A simple, successful portrayal of an award-winning but humble artist.



Raymond offers a debut novel that tells the life story of famed film composer Henry Mancini.

Mancini is born in 1924 to Italian immigrants and grows up in a Pennsylvania steel town during the Depression. His father, Quinto, a “piccolo flute-playing steel worker,” is his first music teacher, training him in classical music and Italian folk songs—but Mancini truly loves ragtime and jazz. His forte is arrangement and improvisation, which earns him a spot at the Juilliard School; in his audition, he performs a “‘fantasy on Cole Porter’s ‘Night and Day’ ” which Raymond describes as “five minutes of pure musical genius filled with wonderful grace notes—those non-essential but inspired additions.” Soon after, he joins an Army band (and is lucky to return home from World War II unscathed), tours the United States as a professional band member, and eventually marries and settles in California. There, he’s hired by Universal Pictures as a staff composer and learns to work in a variety of musical genres. He later gets his big break after a chance encounter with director Blake Edwards, who asks him to score a new TV show: Peter Gunn. “Moon River,” The Pink Panther theme, and various other successful works follow. Raymond’s obvious intention in this fictionalized portrayal is to show her subject in a highly positive light. After all, this book is an entry in the Mentoris Project, a series about trailblazing Italians and Italian-Americans, which frames its subjects as role models. For instance, the author quotes popular singer Andy Williams as saying that Mancini was “one of the nicest men I have ever known,” and she writes that the composer’s peers were generally “inspired by how down to earth he was.” As a result, readers will indeed come away liking Mancini as a person. However, his flaws, if any exist, are left unexamined, so readers looking to read about the life of a tortured artist should look elsewhere. Overall, though, Raymond mostly avoids lionization, painting a low-key look at a kind and modest man with an impressive work ethic.

A simple, successful portrayal of an award-winning but humble artist.

Pub Date: Sept. 14, 2018

ISBN: 978-1-947431-14-0

Page Count: 256

Publisher: Barbera Foundation

Review Posted Online: Oct. 1, 2018

Did you like this book?

No Comments Yet

Stricter than, say, Bergen Evans or W3 ("disinterested" means impartial — period), Strunk is in the last analysis...



Privately published by Strunk of Cornell in 1918 and revised by his student E. B. White in 1959, that "little book" is back again with more White updatings.

Stricter than, say, Bergen Evans or W3 ("disinterested" means impartial — period), Strunk is in the last analysis (whoops — "A bankrupt expression") a unique guide (which means "without like or equal").

Pub Date: May 15, 1972

ISBN: 0205632645

Page Count: 105

Publisher: Macmillan

Review Posted Online: Oct. 28, 2011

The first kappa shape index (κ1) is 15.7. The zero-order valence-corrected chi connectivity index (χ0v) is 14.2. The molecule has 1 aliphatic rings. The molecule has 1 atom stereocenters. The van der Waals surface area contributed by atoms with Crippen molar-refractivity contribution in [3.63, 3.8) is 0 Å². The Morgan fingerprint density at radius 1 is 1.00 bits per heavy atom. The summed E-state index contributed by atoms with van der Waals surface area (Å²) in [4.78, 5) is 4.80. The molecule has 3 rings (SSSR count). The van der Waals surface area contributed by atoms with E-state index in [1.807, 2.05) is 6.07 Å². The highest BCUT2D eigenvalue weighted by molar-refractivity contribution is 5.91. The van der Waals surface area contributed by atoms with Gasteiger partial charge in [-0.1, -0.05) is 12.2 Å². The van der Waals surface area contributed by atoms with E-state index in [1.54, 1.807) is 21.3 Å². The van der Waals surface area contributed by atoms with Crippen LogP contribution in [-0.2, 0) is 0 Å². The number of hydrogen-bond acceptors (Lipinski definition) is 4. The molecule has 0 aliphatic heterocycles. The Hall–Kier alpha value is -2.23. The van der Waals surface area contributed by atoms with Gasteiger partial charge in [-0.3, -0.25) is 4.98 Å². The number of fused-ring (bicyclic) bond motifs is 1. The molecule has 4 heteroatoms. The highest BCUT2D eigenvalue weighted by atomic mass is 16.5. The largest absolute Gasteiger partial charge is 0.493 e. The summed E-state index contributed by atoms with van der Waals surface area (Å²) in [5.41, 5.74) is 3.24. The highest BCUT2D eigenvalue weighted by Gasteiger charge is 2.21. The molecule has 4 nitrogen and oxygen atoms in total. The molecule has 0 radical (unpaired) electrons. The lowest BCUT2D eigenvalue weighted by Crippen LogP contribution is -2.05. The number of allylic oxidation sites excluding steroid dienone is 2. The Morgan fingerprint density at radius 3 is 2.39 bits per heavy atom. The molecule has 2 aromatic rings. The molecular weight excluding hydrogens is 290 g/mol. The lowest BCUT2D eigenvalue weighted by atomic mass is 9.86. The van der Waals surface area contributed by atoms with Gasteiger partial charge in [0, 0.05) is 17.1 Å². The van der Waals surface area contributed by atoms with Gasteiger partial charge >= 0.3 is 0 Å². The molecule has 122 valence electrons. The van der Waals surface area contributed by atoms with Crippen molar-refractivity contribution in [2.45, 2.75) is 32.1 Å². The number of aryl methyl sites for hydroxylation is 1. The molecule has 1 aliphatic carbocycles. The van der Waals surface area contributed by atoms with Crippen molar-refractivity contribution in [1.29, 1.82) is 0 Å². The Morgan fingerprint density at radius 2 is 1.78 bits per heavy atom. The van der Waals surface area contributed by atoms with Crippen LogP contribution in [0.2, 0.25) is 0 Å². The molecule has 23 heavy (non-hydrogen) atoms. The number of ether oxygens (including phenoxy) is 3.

Kirkus Reviews Issue: May 1, 1972

Did you like this book?


From the national correspondent for PBS's MacNeil-Lehrer Newshour: a moving memoir of her youth in the Deep South and her role in desegregating the Univ. of Georgia. The eldest daughter of an army chaplain, Hunter-Gault was born in what she calls the ``first of many places that I would call `my place' ''—the small village of Due West, tucked away in a remote little corner of South Carolina. While her father served in Korea, Hunter-Gault and her mother moved first to Covington, Georgia, and then to Atlanta. In ``L.A.'' (lovely Atlanta), surrounded by her loving family and a close-knit black community, the author enjoyed a happy childhood participating in activities at church and at school, where her intellectual and leadership abilities soon were noticed by both faculty and peers. In high school, Hunter-Gault found herself studying the ``comic-strip character Brenda Starr as I might have studied a journalism textbook, had there been one.'' Determined to be a journalist, she applied to several colleges—all outside of Georgia, for ``to discourage the possibility that a black student would even think of applying to one of those white schools, the state provided money for black students'' to study out of state. Accepted at Michigan's Wayne State, the author was encouraged by local civil-rights leaders to apply, along with another classmate, to the Univ. of Georgia as well. Her application became a test of changing racial attitudes, as well as of the growing strength of the civil-rights movement in the South, and Gault became a national figure as she braved an onslaught of hostilities and harassment to become the first black woman to attend the university. A remarkably generous, fair-minded account of overcoming some of the biggest, and most intractable, obstacles ever deployed by southern racists. (Photographs—not seen.)

Pub Date: Nov. 1, 1992

ISBN: 0-374-17563-2

Page Count: 192

Publisher: Farrar, Straus and Giroux

Review Posted Online: May 20, 2010

Kirkus Reviews Issue: Sept. 1, 1992

Did you like this book?

No Comments Yet